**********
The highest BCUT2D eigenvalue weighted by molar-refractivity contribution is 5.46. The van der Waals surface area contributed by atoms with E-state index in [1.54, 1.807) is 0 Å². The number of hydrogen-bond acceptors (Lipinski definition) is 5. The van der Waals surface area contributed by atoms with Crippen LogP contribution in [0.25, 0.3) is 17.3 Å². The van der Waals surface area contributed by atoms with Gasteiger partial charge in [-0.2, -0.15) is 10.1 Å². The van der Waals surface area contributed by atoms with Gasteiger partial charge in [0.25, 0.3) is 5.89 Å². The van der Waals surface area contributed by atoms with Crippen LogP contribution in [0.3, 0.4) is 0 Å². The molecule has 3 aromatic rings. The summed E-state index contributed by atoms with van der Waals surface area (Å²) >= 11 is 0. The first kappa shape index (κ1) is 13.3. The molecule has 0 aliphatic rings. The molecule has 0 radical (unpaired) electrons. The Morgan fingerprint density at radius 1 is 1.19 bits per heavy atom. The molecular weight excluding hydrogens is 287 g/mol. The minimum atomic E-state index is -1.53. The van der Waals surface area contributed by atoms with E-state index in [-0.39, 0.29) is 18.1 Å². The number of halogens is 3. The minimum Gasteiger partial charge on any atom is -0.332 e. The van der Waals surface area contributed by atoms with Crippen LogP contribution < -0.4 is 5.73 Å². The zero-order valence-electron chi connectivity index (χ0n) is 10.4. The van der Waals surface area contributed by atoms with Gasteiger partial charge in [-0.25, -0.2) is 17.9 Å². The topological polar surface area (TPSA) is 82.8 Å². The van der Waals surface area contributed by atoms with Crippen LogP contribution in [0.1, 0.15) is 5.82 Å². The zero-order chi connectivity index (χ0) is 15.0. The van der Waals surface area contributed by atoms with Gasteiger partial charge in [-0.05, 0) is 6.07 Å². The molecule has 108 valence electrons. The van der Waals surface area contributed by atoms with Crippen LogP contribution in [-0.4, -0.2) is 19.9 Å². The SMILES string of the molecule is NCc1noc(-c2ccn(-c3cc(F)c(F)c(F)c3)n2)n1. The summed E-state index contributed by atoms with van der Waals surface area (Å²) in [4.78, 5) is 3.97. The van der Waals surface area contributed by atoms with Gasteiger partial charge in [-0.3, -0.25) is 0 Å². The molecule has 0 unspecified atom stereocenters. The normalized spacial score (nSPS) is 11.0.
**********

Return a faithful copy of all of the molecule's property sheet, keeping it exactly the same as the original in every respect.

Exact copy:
The highest BCUT2D eigenvalue weighted by molar-refractivity contribution is 5.46. The van der Waals surface area contributed by atoms with E-state index in [1.54, 1.807) is 0 Å². The number of hydrogen-bond acceptors (Lipinski definition) is 5. The van der Waals surface area contributed by atoms with Crippen LogP contribution in [0.25, 0.3) is 17.3 Å². The van der Waals surface area contributed by atoms with Gasteiger partial charge in [-0.2, -0.15) is 10.1 Å². The van der Waals surface area contributed by atoms with Gasteiger partial charge in [0.25, 0.3) is 5.89 Å². The van der Waals surface area contributed by atoms with Crippen LogP contribution in [0.3, 0.4) is 0 Å². The molecule has 3 aromatic rings. The summed E-state index contributed by atoms with van der Waals surface area (Å²) >= 11 is 0. The first kappa shape index (κ1) is 13.3. The molecule has 0 aliphatic rings. The molecule has 0 radical (unpaired) electrons. The Morgan fingerprint density at radius 1 is 1.19 bits per heavy atom. The molecular weight excluding hydrogens is 287 g/mol. The minimum atomic E-state index is -1.53. The van der Waals surface area contributed by atoms with E-state index in [-0.39, 0.29) is 18.1 Å². The number of halogens is 3. The minimum Gasteiger partial charge on any atom is -0.332 e. The van der Waals surface area contributed by atoms with Crippen LogP contribution < -0.4 is 5.73 Å². The zero-order valence-electron chi connectivity index (χ0n) is 10.4. The van der Waals surface area contributed by atoms with Gasteiger partial charge in [-0.25, -0.2) is 17.9 Å². The topological polar surface area (TPSA) is 82.8 Å². The van der Waals surface area contributed by atoms with Crippen LogP contribution in [0.1, 0.15) is 5.82 Å². The zero-order chi connectivity index (χ0) is 15.0. The van der Waals surface area contributed by atoms with Gasteiger partial charge in [-0.05, 0) is 6.07 Å². The molecule has 108 valence electrons. The van der Waals surface area contributed by atoms with Crippen LogP contribution in [-0.4, -0.2) is 19.9 Å². The SMILES string of the molecule is NCc1noc(-c2ccn(-c3cc(F)c(F)c(F)c3)n2)n1. The summed E-state index contributed by atoms with van der Waals surface area (Å²) in [4.78, 5) is 3.97. The van der Waals surface area contributed by atoms with Gasteiger partial charge in [-0.3, -0.25) is 0 Å². The molecule has 0 unspecified atom stereocenters. The normalized spacial score (nSPS) is 11.0.